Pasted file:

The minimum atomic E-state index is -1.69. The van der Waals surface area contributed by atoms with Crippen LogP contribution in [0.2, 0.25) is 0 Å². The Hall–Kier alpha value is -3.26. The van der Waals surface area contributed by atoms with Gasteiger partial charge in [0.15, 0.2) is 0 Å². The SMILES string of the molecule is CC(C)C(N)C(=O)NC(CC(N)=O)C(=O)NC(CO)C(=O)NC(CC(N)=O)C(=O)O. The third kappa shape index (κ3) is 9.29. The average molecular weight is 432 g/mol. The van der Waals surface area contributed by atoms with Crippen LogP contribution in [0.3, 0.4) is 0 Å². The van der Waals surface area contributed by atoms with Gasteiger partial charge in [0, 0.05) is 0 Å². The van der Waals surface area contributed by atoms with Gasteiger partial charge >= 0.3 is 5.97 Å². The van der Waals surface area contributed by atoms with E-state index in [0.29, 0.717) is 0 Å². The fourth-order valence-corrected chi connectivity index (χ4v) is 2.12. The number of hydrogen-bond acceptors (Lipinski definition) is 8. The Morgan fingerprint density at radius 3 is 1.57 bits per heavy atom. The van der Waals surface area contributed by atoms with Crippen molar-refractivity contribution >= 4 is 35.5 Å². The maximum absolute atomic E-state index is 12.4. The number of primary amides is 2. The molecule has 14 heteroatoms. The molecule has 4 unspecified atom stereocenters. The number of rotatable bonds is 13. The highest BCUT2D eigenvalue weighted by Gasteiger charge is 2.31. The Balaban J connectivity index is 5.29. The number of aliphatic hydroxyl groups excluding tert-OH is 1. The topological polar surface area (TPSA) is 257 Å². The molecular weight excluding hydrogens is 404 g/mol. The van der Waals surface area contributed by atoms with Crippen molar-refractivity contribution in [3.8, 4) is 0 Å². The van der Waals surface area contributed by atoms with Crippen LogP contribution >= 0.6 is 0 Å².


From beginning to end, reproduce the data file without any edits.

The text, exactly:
The minimum atomic E-state index is -1.69. The van der Waals surface area contributed by atoms with Crippen LogP contribution in [0.2, 0.25) is 0 Å². The Hall–Kier alpha value is -3.26. The van der Waals surface area contributed by atoms with Gasteiger partial charge in [0.15, 0.2) is 0 Å². The SMILES string of the molecule is CC(C)C(N)C(=O)NC(CC(N)=O)C(=O)NC(CO)C(=O)NC(CC(N)=O)C(=O)O. The third kappa shape index (κ3) is 9.29. The average molecular weight is 432 g/mol. The van der Waals surface area contributed by atoms with Crippen LogP contribution in [0.3, 0.4) is 0 Å². The van der Waals surface area contributed by atoms with Gasteiger partial charge in [0, 0.05) is 0 Å². The van der Waals surface area contributed by atoms with Gasteiger partial charge >= 0.3 is 5.97 Å². The van der Waals surface area contributed by atoms with E-state index in [0.29, 0.717) is 0 Å². The fourth-order valence-corrected chi connectivity index (χ4v) is 2.12. The number of hydrogen-bond acceptors (Lipinski definition) is 8. The Morgan fingerprint density at radius 3 is 1.57 bits per heavy atom. The van der Waals surface area contributed by atoms with Crippen molar-refractivity contribution >= 4 is 35.5 Å². The maximum absolute atomic E-state index is 12.4. The number of primary amides is 2. The molecule has 14 heteroatoms. The molecule has 4 unspecified atom stereocenters. The number of rotatable bonds is 13. The highest BCUT2D eigenvalue weighted by Gasteiger charge is 2.31. The Balaban J connectivity index is 5.29. The number of aliphatic hydroxyl groups excluding tert-OH is 1. The topological polar surface area (TPSA) is 257 Å². The molecular weight excluding hydrogens is 404 g/mol. The van der Waals surface area contributed by atoms with Crippen molar-refractivity contribution in [3.8, 4) is 0 Å². The van der Waals surface area contributed by atoms with Crippen LogP contribution >= 0.6 is 0 Å².